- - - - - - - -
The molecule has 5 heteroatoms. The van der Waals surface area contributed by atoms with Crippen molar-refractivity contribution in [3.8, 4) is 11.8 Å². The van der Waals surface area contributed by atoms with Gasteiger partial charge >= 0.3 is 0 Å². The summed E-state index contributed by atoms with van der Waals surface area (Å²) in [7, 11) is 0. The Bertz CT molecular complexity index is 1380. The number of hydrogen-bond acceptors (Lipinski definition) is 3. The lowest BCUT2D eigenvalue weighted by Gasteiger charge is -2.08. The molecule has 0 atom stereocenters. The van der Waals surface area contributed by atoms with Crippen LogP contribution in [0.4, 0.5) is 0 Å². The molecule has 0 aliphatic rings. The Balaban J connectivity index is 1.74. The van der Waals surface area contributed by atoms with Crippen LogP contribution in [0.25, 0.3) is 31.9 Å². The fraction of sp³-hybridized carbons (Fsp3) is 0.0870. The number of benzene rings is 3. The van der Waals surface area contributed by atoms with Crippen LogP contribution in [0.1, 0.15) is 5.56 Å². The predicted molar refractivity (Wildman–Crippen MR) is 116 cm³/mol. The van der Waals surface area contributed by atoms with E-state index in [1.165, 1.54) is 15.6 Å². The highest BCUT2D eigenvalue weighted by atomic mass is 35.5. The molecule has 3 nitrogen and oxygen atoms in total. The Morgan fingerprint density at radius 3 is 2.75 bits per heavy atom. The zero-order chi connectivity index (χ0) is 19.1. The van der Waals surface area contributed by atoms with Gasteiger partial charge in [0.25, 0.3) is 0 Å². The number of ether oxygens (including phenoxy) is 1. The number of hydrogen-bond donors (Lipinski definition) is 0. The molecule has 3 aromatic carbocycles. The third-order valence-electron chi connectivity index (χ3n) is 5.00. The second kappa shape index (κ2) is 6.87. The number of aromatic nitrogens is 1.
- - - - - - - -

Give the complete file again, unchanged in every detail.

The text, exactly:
The molecule has 5 heteroatoms. The van der Waals surface area contributed by atoms with Crippen molar-refractivity contribution in [3.8, 4) is 11.8 Å². The van der Waals surface area contributed by atoms with Gasteiger partial charge >= 0.3 is 0 Å². The summed E-state index contributed by atoms with van der Waals surface area (Å²) in [7, 11) is 0. The Bertz CT molecular complexity index is 1380. The number of hydrogen-bond acceptors (Lipinski definition) is 3. The lowest BCUT2D eigenvalue weighted by Gasteiger charge is -2.08. The molecule has 0 atom stereocenters. The van der Waals surface area contributed by atoms with Crippen LogP contribution in [0.4, 0.5) is 0 Å². The molecule has 0 aliphatic rings. The Balaban J connectivity index is 1.74. The van der Waals surface area contributed by atoms with Crippen LogP contribution in [0.25, 0.3) is 31.9 Å². The fraction of sp³-hybridized carbons (Fsp3) is 0.0870. The number of benzene rings is 3. The van der Waals surface area contributed by atoms with Crippen LogP contribution in [0.1, 0.15) is 5.56 Å². The predicted molar refractivity (Wildman–Crippen MR) is 116 cm³/mol. The van der Waals surface area contributed by atoms with E-state index in [1.165, 1.54) is 15.6 Å². The highest BCUT2D eigenvalue weighted by atomic mass is 35.5. The molecule has 3 nitrogen and oxygen atoms in total. The Morgan fingerprint density at radius 3 is 2.75 bits per heavy atom. The zero-order chi connectivity index (χ0) is 19.1. The van der Waals surface area contributed by atoms with Gasteiger partial charge in [0.25, 0.3) is 0 Å². The number of ether oxygens (including phenoxy) is 1. The number of hydrogen-bond donors (Lipinski definition) is 0. The molecule has 3 aromatic carbocycles. The third-order valence-electron chi connectivity index (χ3n) is 5.00. The second kappa shape index (κ2) is 6.87. The number of aromatic nitrogens is 1.